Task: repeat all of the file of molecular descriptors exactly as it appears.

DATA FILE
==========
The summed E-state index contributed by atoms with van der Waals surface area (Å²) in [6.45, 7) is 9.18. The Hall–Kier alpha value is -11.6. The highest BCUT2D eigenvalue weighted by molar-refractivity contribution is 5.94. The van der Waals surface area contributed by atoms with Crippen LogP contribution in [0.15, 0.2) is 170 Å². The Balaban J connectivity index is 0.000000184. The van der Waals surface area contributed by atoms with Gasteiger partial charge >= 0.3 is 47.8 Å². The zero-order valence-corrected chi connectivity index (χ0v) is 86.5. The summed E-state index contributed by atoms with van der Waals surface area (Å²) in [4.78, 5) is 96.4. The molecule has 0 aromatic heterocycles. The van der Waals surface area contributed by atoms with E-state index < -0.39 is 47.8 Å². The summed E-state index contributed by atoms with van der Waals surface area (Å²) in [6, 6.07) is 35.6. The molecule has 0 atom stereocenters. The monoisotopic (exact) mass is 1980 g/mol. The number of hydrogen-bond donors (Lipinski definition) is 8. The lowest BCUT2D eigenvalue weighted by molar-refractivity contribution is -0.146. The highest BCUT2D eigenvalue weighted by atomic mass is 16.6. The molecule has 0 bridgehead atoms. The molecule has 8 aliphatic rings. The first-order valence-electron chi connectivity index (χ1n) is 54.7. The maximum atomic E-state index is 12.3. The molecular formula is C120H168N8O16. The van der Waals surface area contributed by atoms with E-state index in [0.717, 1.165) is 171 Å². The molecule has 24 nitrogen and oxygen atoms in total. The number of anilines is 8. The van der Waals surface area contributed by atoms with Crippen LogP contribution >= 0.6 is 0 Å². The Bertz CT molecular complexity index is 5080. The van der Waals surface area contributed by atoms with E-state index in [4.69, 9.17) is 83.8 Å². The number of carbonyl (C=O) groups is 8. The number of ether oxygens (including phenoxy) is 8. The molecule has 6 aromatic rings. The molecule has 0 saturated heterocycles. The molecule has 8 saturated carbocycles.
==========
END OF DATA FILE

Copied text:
The summed E-state index contributed by atoms with van der Waals surface area (Å²) in [6.45, 7) is 9.18. The Hall–Kier alpha value is -11.6. The highest BCUT2D eigenvalue weighted by molar-refractivity contribution is 5.94. The van der Waals surface area contributed by atoms with Crippen LogP contribution in [0.15, 0.2) is 170 Å². The Balaban J connectivity index is 0.000000184. The van der Waals surface area contributed by atoms with Gasteiger partial charge >= 0.3 is 47.8 Å². The zero-order valence-corrected chi connectivity index (χ0v) is 86.5. The summed E-state index contributed by atoms with van der Waals surface area (Å²) in [4.78, 5) is 96.4. The molecule has 0 aromatic heterocycles. The van der Waals surface area contributed by atoms with E-state index < -0.39 is 47.8 Å². The summed E-state index contributed by atoms with van der Waals surface area (Å²) in [6, 6.07) is 35.6. The molecule has 0 atom stereocenters. The monoisotopic (exact) mass is 1980 g/mol. The number of hydrogen-bond donors (Lipinski definition) is 8. The lowest BCUT2D eigenvalue weighted by molar-refractivity contribution is -0.146. The highest BCUT2D eigenvalue weighted by atomic mass is 16.6. The molecule has 0 bridgehead atoms. The molecule has 8 aliphatic rings. The first-order valence-electron chi connectivity index (χ1n) is 54.7. The maximum atomic E-state index is 12.3. The molecular formula is C120H168N8O16. The van der Waals surface area contributed by atoms with E-state index in [0.717, 1.165) is 171 Å². The molecule has 24 nitrogen and oxygen atoms in total. The number of anilines is 8. The van der Waals surface area contributed by atoms with Crippen LogP contribution >= 0.6 is 0 Å². The Bertz CT molecular complexity index is 5080. The van der Waals surface area contributed by atoms with E-state index in [4.69, 9.17) is 83.8 Å². The number of carbonyl (C=O) groups is 8. The number of ether oxygens (including phenoxy) is 8. The molecule has 6 aromatic rings. The molecule has 0 saturated heterocycles. The molecule has 8 saturated carbocycles.